Modern Times Profit Rises on Eastern European Sales
Stock Chart for Modern Times Group AB (MTGA)
Modern Times Group AB (MTGB), Sweden's largest publicly traded media company, said second-quarter profit rose after sales in eastern Europe increased and earnings in the Scandinavian free-television unit recovered.
Net income climbed to 332 million kronor ($50 million), or 4.90 kronor a share, from 318 million kronor, or 4.76 kronor, a year earlier, Stockholm-based Modern Times Group said today in a statement. Sales rose 10 percent to 2.84 billion kronor.
Modern Times Group, the owner of the TV3 television channel and TV1000 pay-TV channel, in June raised its financial targets and forecast sales will be 20 billion kronor in 2011. The company has turned around the struggling TV3 channel in Sweden by focusing on a young, female audience, Chief Executive Officer Hans-Holger Albrecht said today in an interview. The Group aims to become a leading media house in Europe through acquisitions.
``We're primarily looking at an expansion of free TV in Eastern Europe, in countries where we don't have operations, with Africa as a second step,'' said Albrecht. ``There isn't anything imminent, though, to be announced within the next two weeks.''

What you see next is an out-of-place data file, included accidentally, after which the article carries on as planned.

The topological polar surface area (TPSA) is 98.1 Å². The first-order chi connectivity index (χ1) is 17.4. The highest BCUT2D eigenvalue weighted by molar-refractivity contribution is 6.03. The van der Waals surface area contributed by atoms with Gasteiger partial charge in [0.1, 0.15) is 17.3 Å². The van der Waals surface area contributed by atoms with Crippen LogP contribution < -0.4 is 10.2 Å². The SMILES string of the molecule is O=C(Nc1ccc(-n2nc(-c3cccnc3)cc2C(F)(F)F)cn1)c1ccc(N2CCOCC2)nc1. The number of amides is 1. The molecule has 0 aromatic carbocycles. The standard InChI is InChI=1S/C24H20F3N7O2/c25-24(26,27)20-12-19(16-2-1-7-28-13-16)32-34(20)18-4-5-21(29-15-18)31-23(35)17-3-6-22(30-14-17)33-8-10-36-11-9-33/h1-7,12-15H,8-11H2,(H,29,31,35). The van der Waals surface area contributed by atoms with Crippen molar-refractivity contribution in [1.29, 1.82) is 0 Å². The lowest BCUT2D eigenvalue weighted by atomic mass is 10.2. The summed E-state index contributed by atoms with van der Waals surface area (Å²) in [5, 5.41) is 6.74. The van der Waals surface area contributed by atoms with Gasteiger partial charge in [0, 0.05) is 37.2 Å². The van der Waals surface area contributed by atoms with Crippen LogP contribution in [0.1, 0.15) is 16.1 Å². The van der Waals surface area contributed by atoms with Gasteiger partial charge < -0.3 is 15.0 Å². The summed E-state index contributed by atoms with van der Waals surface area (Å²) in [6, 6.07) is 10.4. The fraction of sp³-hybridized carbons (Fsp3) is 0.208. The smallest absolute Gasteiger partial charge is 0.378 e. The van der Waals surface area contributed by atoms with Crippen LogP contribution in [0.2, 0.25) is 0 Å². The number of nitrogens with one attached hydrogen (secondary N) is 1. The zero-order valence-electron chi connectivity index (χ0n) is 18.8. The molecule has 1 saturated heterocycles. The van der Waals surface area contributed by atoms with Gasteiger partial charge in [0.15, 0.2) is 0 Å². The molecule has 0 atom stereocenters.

Modern Times has expanded in the Czech Republic, Russia and Slovenia to spur growth. In February the company agreed to buy 50 percent of Balkan Media Group Ltd., with broadcasting operations in Bulgaria and the Former Yugoslav Republic of Macedonia.
The shares rose as much as 17 kronor, or 4.1 percent, to 442.50 kronor and traded at 433.50 kronor as of 3:16 p.m. in Stockholm. Before today, the stock was down 5.6 percent this year.
Analysts had anticipated earnings of 338 million kronor, based on the average of six estimates compiled by Bloomberg. Sales were expected to be 2.85 billion kronor.
Earnings include a 17 million kronor gain from the sale of TV Shop Europe AB to Guthy-Renker Corp. Modern Times sold the business in May for 70.3 million kronor in cash because it was an ``odd'' presence in Modern Times' portfolio. Albrecht said he isn't planning any imminent disposals of other assets as TV Shop was the only asset that didn't naturally fit into the company.
The development of the advertising market is hard to predict because people are on vacation and not buying ads, Albrecht said. Modern Times doesn't expect it to worsen during the rest of this year. If it's going to be flat or improve ``is the million dollar question.''
The third quarter is generally the weakest quarter of the year in terms of advertising sales with the fourth being the strongest, Albrecht said.
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